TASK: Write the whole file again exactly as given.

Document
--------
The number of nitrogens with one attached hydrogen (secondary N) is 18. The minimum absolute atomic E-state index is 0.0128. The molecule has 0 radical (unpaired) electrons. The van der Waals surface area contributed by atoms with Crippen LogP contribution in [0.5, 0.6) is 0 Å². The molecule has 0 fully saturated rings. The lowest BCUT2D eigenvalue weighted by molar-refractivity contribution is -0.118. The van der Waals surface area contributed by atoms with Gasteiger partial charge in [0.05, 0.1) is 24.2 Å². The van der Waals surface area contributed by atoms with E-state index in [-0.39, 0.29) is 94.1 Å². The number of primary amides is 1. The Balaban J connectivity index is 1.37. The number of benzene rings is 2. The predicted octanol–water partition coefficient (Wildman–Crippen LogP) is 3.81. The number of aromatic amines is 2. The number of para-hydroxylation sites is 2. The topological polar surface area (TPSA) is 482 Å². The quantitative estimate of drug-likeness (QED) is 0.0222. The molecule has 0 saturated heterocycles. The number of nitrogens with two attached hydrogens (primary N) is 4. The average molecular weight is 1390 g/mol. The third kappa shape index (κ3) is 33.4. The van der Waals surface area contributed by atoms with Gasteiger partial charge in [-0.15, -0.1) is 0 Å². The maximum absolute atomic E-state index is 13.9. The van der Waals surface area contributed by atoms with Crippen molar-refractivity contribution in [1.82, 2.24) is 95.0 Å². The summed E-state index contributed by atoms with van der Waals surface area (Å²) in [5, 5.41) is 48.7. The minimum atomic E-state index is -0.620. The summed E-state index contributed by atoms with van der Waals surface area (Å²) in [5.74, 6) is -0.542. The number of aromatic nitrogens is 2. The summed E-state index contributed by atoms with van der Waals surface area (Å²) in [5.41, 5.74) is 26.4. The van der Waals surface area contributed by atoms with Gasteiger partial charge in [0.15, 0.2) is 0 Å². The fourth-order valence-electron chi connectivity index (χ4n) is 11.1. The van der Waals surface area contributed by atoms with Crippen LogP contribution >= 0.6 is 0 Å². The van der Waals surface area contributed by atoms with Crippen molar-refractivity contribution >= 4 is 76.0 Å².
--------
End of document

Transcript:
The number of nitrogens with one attached hydrogen (secondary N) is 18. The minimum absolute atomic E-state index is 0.0128. The molecule has 0 radical (unpaired) electrons. The van der Waals surface area contributed by atoms with Crippen LogP contribution in [0.5, 0.6) is 0 Å². The molecule has 0 fully saturated rings. The lowest BCUT2D eigenvalue weighted by molar-refractivity contribution is -0.118. The van der Waals surface area contributed by atoms with Gasteiger partial charge in [0.05, 0.1) is 24.2 Å². The van der Waals surface area contributed by atoms with E-state index in [-0.39, 0.29) is 94.1 Å². The number of primary amides is 1. The Balaban J connectivity index is 1.37. The number of benzene rings is 2. The predicted octanol–water partition coefficient (Wildman–Crippen LogP) is 3.81. The number of aromatic amines is 2. The number of para-hydroxylation sites is 2. The topological polar surface area (TPSA) is 482 Å². The quantitative estimate of drug-likeness (QED) is 0.0222. The molecule has 0 saturated heterocycles. The number of nitrogens with two attached hydrogens (primary N) is 4. The average molecular weight is 1390 g/mol. The third kappa shape index (κ3) is 33.4. The van der Waals surface area contributed by atoms with Gasteiger partial charge in [-0.15, -0.1) is 0 Å². The maximum absolute atomic E-state index is 13.9. The van der Waals surface area contributed by atoms with Crippen molar-refractivity contribution in [1.82, 2.24) is 95.0 Å². The summed E-state index contributed by atoms with van der Waals surface area (Å²) in [5, 5.41) is 48.7. The minimum atomic E-state index is -0.620. The summed E-state index contributed by atoms with van der Waals surface area (Å²) in [5.74, 6) is -0.542. The number of aromatic nitrogens is 2. The summed E-state index contributed by atoms with van der Waals surface area (Å²) in [5.41, 5.74) is 26.4. The van der Waals surface area contributed by atoms with Gasteiger partial charge in [0.15, 0.2) is 0 Å². The fourth-order valence-electron chi connectivity index (χ4n) is 11.1. The van der Waals surface area contributed by atoms with Crippen LogP contribution >= 0.6 is 0 Å². The van der Waals surface area contributed by atoms with Crippen molar-refractivity contribution >= 4 is 76.0 Å².